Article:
In United States Fidelity & Guaranty Co. v. Douglas' Trustee, 134 Ky. 374, 120 S.W. 328, it was held that a codicil which created a void remainder and was therefore inoperative did not affect the provision of the will inconsistent therewith, and that the provision remained in force since the codicil contained no revocation clause and it did not appear by implication that the testator intended the codicil to revoke the original will. The distinction between that case and the case at bar is that this codicil expressly declares it to be an amendment of Item Three of the will. It modified the original provision in two respects. One changed the duration of the trust, and the other added the maintenance of the burial places to the uses of the income. The codicil was expressly intended to operate as a modification and not revocation so that it confirmed and republished the provision as changed. The two instruments are to be read together as one with the inconsistencies reconciled by adopting the terms of the codicil. Patterson's Executor v. Dean, 241 Ky. 671, 44 S.W.2d 565; Breckinridge v. Breckinridge's Executors, 264 Ky. 82, 94 S.W.2d 283; McGinnis v. Moore, 278 Ky. 587, 129 S.W.2d 141; Ward v. Curry's Executor, 297 Ky. 420, 180 S.W.2d 305.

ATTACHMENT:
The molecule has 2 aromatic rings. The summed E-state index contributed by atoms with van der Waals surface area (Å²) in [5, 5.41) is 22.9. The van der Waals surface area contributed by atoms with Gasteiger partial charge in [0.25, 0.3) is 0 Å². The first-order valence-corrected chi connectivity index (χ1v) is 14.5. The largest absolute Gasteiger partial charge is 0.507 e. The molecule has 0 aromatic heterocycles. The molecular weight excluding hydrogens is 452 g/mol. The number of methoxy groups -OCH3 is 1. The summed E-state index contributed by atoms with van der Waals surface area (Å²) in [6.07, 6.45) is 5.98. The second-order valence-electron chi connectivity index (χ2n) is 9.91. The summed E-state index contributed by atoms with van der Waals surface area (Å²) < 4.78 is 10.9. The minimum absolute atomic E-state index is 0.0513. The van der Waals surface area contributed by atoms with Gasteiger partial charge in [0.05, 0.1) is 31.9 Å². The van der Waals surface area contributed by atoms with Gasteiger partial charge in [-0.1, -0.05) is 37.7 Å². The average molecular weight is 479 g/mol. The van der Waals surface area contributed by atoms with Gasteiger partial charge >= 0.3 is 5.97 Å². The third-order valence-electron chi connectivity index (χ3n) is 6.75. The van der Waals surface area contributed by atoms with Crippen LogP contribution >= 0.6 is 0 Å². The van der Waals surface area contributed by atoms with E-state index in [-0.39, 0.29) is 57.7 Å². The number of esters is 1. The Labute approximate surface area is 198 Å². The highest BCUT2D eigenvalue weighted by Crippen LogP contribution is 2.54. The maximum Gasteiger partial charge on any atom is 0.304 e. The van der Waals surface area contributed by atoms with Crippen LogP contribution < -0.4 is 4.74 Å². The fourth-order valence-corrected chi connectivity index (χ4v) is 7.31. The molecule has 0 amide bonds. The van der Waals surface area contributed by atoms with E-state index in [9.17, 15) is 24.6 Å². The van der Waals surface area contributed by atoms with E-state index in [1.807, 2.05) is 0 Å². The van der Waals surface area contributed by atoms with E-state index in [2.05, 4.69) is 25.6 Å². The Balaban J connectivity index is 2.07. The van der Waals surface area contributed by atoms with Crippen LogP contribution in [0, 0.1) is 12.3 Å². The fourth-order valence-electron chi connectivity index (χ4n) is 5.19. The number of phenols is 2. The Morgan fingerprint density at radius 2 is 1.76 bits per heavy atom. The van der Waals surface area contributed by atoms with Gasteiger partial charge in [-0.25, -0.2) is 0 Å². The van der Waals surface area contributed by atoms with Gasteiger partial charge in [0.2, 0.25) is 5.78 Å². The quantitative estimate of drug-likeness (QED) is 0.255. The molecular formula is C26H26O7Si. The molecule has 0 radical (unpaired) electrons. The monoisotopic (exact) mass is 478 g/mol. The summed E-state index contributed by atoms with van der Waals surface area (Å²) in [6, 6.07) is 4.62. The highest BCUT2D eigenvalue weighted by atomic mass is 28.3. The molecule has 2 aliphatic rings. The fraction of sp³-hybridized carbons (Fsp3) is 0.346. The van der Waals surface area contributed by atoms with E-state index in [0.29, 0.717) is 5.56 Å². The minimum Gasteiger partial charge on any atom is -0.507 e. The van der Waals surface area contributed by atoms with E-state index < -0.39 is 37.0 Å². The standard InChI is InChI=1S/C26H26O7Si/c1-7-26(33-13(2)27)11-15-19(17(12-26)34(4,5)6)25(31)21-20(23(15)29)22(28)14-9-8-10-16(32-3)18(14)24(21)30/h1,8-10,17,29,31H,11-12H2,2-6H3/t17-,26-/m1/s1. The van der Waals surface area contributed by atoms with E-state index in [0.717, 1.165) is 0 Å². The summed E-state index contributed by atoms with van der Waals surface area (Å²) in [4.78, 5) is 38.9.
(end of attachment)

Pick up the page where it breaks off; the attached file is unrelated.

We then have Item Three establishing a trust for (1) the payment of taxes and insurance on the farm during the duration of the trust created by Item Four, (2) the maintenance of the cemetery lots, and (3) distribution of the balance among testatrix' children or their heirs. The first purpose fails because the trust provision for the farm falls out and, as well, because it violates the statute against perpetuities, and the third purpose fails for the same illegality. As to the second purpose, it is quite certain the testatrix never intended that if the trust in its major purposes should fail, nevertheless it would stand for the limited use of caring for the burial lots. It is a reasonable construction that in this respect and to that extent it is inseparable. The intent manifested from the codicil is that the income from five shares of the stock should be used in perpetuity for that purpose. If that be deemed separable, it was not to be set apart until after fifty years had expired. A future charitable trust must vest or become established within the time allowed by the perpetuity rule. Letcher's Trustee v. Letcher, 302 Ky. 448, 194 S.W.2d 984. Failure of the preceding fifty year trust cannot accelerate the commencement of the five share trust, so it must likewise fail. Sanford's Administrator v. Sanford, 230 Ky. 429, 20 S.W.2d 83.

The judgment is ...